She wanted to move on to sculpting horses, but faced difficulties until family friend and renowned cowboy artist Jack Swanson came by to visit. “Jack said to me, what are you trying to do? You can’t sculpt a horse with hibachi sticks! You need an armature,” Pat remembers. “He took out some lined yellow paper and drew out for me what to do, with the wires and the pipes as a frame for the sculpture.”

It took 10 years for Pat to create her first horse, and five more years passed before the second was completed. But it wasn’t until she took a sculpting seminar with Swanson at the Cowboy Museum in Kerrville, Texas, that she was inspired to sell her work, which then began to quickly flourish. Before she knew it, she was working hard and turning out many statues a year, mostly horses.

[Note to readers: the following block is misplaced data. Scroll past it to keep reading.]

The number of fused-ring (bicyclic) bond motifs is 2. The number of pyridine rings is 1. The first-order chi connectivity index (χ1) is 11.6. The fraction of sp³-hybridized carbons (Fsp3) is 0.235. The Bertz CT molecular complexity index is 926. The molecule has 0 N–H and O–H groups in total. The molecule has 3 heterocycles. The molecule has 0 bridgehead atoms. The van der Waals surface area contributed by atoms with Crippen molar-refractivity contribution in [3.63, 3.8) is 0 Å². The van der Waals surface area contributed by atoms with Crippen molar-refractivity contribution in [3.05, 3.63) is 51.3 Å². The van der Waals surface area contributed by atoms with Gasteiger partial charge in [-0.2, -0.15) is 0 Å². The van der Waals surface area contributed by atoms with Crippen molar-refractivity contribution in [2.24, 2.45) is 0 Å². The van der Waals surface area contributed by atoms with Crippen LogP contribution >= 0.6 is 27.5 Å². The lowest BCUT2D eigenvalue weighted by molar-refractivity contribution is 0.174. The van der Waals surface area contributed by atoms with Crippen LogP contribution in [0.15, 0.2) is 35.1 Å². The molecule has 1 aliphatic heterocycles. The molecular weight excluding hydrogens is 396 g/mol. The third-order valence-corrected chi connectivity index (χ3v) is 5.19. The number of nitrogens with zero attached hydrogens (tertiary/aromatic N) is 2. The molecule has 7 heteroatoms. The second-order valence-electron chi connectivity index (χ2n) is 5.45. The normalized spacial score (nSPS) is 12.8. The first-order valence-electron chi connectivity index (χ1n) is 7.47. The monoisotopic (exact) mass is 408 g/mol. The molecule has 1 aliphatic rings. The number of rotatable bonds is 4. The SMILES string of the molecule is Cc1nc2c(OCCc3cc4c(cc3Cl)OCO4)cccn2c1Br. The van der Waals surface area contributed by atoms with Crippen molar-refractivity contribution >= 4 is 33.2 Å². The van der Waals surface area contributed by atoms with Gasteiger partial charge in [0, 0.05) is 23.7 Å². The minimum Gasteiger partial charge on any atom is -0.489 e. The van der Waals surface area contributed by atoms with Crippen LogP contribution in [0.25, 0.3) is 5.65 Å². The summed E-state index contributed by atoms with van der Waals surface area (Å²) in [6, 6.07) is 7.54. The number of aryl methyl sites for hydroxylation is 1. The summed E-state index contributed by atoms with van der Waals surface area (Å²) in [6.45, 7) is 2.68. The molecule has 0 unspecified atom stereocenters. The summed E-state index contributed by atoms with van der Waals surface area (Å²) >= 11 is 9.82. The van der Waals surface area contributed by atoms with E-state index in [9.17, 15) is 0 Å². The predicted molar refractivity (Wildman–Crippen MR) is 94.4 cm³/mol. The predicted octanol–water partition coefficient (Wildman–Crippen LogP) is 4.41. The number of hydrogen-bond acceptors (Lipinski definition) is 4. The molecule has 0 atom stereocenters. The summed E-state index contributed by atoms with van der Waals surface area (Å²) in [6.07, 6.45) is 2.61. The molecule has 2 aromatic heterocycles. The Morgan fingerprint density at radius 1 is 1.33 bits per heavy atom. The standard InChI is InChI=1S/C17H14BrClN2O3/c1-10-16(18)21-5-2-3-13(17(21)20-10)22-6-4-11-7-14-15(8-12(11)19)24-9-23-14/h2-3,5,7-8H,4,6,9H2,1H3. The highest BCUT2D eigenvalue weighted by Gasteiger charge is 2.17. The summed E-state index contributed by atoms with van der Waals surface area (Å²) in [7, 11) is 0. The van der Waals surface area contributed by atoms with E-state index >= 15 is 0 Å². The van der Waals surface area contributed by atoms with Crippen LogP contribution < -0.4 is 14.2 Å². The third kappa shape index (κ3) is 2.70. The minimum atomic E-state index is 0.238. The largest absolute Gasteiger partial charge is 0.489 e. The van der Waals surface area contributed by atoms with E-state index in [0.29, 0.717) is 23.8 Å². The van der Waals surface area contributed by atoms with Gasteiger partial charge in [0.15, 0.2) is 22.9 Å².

We walked through the house together as Pat pointed out different sculptures and explained who they were. Some were famous riders, others her favorite horses. She stopped in front of one that looked familiar, which she told us was titled “The Moment of Join Up.” In it, Monty stands with his back to a horse that tentatively follows. It summarizes his renowned method of horse training, in which he invites the horse to “join up” rather than force the horse into acceptance, and which has become a familiar term in the horse world. Pat laughed as she started to tell us about creating the piece. “I would work on the piece, and leave it overnight. When I would come down in the morning, a bit of the man’s belly would be shaved off,” she said. Sometimes she would come down and clay would have been added to the man’s shoulders, making him look stronger. Eventually, she said to Monty, “There’s just the two of us in this house. It has to be you!” Monty admitted that he had done it, and she gave in and let it stay. “Years later, he has now lost the weight and the statue is accurate,” she smiled.